(IAU Directions)ALBATEGNIUS.--A magnificent walled-plain, 65 miles in diameter, adjoining Hipparchus on the S., surrounded by a massive complex rampart, prominently terraced, including many depressions, and crossed by several valleys. It is surmounted by very lofty peaks, one of which on the N.W. stands nearly 15,000 feet above the floor. The great ring-plain Albategnius A, 28 miles in diameter, intrudes far within the limits of the formation on the W., and its towering crest rises more than 10,000 feet above its floor, on which there is a small central mountain. The central mountain of Albategnius is more than 4,000 feet high, and, with the exception of a few minor elevations, is the only prominent feature in the interior, though there are many small craters. Schmidt counted forty with the Berlin refractor, among them 12 on the W. side, arranged like a string of pearls.
- IAU page: Albategnius
- Depth data from Kurt Fisher database
- Pike, 1976: 3.2 km
- Westfall, 2000: 3.2 km
- Cherrington, 1969: 4.38 km
- Central peak height
- LTO77C1 (see LTO map above): 1600 - 1700 m - fatastronomer
- See also here : 1735 m and Bibliography link below - JohnMoore2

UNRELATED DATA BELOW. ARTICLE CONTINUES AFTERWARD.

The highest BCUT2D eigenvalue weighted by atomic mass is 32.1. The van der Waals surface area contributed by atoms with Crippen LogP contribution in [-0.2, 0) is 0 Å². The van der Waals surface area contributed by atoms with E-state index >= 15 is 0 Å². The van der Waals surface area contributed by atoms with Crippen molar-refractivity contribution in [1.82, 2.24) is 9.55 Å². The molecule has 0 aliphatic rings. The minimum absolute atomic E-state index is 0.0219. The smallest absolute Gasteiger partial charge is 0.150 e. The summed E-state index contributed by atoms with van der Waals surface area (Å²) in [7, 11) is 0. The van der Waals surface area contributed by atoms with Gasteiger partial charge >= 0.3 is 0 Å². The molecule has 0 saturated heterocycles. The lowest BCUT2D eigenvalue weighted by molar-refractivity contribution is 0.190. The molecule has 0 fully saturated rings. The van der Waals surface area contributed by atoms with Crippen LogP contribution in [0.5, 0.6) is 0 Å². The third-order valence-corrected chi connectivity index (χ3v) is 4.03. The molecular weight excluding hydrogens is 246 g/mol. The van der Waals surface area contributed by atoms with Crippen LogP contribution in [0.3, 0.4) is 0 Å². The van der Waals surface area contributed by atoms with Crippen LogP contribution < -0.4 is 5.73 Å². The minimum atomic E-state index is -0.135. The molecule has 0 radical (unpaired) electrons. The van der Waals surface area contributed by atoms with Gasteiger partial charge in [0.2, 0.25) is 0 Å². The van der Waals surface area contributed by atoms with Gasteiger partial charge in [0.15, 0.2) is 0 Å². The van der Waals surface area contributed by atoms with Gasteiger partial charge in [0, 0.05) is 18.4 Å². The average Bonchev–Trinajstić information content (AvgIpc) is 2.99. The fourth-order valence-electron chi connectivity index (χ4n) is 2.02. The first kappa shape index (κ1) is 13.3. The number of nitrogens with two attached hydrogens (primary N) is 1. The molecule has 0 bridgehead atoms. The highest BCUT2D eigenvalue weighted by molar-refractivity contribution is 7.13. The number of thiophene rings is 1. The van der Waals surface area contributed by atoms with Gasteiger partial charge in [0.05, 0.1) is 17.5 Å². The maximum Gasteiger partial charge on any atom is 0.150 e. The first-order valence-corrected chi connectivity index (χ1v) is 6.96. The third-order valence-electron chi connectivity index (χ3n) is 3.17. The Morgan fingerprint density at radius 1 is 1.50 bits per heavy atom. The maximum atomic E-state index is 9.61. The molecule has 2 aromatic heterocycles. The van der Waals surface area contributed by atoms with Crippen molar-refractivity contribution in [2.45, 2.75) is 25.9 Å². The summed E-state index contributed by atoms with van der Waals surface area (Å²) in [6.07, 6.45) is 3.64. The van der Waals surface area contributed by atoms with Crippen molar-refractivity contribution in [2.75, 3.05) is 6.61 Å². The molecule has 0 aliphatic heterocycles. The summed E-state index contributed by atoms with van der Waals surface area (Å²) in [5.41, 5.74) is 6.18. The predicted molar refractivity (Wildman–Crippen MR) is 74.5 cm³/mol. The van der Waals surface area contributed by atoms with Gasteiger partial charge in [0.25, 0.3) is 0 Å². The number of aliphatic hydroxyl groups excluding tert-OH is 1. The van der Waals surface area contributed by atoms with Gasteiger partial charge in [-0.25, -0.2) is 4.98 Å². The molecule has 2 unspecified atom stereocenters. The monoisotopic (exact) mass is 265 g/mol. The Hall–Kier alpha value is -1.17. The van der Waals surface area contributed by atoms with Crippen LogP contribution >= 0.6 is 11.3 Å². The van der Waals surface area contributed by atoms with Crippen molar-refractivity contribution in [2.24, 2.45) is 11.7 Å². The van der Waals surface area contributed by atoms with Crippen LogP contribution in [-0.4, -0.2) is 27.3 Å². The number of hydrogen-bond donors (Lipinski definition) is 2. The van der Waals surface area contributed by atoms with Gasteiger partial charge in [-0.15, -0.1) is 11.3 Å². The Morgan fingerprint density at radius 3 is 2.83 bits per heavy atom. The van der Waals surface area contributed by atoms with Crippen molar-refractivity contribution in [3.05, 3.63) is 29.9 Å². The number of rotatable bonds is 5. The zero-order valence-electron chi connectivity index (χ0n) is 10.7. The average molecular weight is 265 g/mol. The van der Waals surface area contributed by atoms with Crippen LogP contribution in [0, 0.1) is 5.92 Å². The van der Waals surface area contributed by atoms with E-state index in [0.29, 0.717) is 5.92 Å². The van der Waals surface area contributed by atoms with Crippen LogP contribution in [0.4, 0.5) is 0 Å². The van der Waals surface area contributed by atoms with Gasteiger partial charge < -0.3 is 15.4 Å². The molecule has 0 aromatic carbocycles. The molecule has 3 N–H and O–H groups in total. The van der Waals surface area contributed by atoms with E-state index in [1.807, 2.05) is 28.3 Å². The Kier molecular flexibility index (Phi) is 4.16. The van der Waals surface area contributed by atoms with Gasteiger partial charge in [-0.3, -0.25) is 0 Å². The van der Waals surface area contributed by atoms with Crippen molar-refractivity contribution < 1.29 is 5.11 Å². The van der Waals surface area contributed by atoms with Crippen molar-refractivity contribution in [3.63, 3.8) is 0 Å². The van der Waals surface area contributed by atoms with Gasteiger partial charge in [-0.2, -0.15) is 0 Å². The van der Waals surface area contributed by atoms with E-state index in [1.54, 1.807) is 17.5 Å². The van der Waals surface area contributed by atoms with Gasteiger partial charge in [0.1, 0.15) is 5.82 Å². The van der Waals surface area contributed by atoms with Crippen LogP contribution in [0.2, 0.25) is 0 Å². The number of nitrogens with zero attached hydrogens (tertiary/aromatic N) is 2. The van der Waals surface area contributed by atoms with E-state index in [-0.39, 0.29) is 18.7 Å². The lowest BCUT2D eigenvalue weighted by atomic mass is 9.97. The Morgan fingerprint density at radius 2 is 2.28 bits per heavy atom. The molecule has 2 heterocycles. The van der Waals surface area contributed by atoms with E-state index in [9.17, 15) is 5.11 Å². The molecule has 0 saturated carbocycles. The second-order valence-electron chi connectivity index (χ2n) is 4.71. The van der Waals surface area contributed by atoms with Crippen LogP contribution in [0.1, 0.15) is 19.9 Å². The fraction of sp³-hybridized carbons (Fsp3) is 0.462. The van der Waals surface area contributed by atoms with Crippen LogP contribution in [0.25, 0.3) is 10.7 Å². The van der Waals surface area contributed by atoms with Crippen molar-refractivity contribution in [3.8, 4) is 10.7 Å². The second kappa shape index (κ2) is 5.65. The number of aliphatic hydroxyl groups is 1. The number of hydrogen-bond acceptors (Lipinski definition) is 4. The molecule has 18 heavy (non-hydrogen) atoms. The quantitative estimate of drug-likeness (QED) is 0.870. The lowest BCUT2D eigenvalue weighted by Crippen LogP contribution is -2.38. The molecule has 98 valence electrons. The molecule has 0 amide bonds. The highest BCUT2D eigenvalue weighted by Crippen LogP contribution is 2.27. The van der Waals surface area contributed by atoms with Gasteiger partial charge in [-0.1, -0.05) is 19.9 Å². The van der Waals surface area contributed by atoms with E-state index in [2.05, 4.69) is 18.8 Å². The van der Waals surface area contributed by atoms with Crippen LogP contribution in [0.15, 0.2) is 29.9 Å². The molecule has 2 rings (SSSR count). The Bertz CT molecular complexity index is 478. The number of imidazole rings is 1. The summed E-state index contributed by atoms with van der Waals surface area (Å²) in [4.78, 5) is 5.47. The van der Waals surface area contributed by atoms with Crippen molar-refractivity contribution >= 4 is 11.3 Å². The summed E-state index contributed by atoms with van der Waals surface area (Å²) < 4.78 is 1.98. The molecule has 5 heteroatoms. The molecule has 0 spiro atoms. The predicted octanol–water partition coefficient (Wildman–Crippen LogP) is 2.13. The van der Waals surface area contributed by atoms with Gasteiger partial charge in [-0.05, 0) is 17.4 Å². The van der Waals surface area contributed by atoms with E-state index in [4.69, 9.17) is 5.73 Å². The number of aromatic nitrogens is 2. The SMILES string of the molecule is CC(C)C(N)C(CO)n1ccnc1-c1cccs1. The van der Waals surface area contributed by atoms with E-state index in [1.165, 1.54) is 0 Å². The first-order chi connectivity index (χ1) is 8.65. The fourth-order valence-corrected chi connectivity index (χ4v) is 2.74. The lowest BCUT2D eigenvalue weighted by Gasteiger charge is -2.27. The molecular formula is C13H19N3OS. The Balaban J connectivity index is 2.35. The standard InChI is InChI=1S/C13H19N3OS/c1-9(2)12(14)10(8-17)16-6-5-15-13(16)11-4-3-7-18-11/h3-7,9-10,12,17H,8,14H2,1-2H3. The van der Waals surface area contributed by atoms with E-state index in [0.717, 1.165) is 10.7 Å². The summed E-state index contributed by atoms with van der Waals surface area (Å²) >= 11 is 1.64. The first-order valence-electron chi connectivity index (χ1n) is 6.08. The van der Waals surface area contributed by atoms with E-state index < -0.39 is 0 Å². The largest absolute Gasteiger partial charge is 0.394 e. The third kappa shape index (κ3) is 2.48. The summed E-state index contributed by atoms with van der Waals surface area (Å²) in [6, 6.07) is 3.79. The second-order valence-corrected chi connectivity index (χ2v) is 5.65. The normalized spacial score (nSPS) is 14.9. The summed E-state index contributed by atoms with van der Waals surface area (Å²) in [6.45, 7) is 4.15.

- Named for Albategnius, Albategni or Albatenius (c. 858-929), an Arab astronomer/astrologer and mathematician, born in Harran near Urfa, which is now in Turkey. His best-known achievement was the determination of the solar year as being 365 days, 5 hours, 46 minutes and 24 seconds.
- Crater Albategnius G was called Alter by Wilkins and Moore after a contemporary American astronomer. The I.A.U. did not accept the name for that purpose, although it was later assigned to a farside crater.
- Satellite crater Albategnius L is on the ALPO list of banded craters
- Apollo Over the Moon, Chapter 3: The Terrae (Part 2), Figure 53.
- Burkmann, J. and Boint, S. 2009. Selenology Today No 12, p. 9-16 Profiles of the Central Peaks of Albategnius, Alphonsus, and Arzachel Craters(PDF).